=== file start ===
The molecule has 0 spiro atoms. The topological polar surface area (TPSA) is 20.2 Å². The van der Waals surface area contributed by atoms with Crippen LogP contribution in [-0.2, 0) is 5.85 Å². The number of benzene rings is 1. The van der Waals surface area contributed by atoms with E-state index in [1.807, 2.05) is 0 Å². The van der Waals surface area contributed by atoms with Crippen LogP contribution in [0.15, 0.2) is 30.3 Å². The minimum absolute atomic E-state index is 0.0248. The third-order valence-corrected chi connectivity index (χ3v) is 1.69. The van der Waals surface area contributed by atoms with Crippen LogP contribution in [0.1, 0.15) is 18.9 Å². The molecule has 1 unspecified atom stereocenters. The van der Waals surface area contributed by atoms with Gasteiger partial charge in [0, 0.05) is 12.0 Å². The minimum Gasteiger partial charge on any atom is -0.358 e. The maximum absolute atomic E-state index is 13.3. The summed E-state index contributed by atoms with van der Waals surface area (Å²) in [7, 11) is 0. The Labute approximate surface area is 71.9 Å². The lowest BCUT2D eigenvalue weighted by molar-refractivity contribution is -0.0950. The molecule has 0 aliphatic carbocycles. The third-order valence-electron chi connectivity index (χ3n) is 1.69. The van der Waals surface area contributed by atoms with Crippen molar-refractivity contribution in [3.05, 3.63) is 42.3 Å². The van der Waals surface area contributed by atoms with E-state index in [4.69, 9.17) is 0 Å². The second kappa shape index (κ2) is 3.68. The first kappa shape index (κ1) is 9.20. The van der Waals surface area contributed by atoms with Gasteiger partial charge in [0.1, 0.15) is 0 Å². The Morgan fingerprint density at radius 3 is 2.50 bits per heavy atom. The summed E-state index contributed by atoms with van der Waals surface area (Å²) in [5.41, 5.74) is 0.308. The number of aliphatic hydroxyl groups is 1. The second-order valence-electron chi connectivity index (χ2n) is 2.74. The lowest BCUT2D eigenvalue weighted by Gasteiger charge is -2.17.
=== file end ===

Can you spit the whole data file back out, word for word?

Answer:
The molecule has 0 spiro atoms. The topological polar surface area (TPSA) is 20.2 Å². The van der Waals surface area contributed by atoms with Crippen LogP contribution in [-0.2, 0) is 5.85 Å². The number of benzene rings is 1. The van der Waals surface area contributed by atoms with E-state index in [1.807, 2.05) is 0 Å². The van der Waals surface area contributed by atoms with Crippen LogP contribution in [0.15, 0.2) is 30.3 Å². The minimum absolute atomic E-state index is 0.0248. The third-order valence-corrected chi connectivity index (χ3v) is 1.69. The van der Waals surface area contributed by atoms with Crippen LogP contribution in [0.1, 0.15) is 18.9 Å². The molecule has 1 unspecified atom stereocenters. The van der Waals surface area contributed by atoms with Gasteiger partial charge in [0, 0.05) is 12.0 Å². The minimum Gasteiger partial charge on any atom is -0.358 e. The maximum absolute atomic E-state index is 13.3. The summed E-state index contributed by atoms with van der Waals surface area (Å²) in [7, 11) is 0. The Labute approximate surface area is 71.9 Å². The lowest BCUT2D eigenvalue weighted by molar-refractivity contribution is -0.0950. The molecule has 0 aliphatic carbocycles. The third-order valence-electron chi connectivity index (χ3n) is 1.69. The van der Waals surface area contributed by atoms with Crippen molar-refractivity contribution in [3.05, 3.63) is 42.3 Å². The van der Waals surface area contributed by atoms with E-state index in [4.69, 9.17) is 0 Å². The second kappa shape index (κ2) is 3.68. The first kappa shape index (κ1) is 9.20. The van der Waals surface area contributed by atoms with Gasteiger partial charge in [0.1, 0.15) is 0 Å². The Morgan fingerprint density at radius 3 is 2.50 bits per heavy atom. The summed E-state index contributed by atoms with van der Waals surface area (Å²) in [5.41, 5.74) is 0.308. The number of aliphatic hydroxyl groups is 1. The second-order valence-electron chi connectivity index (χ2n) is 2.74. The lowest BCUT2D eigenvalue weighted by Gasteiger charge is -2.17.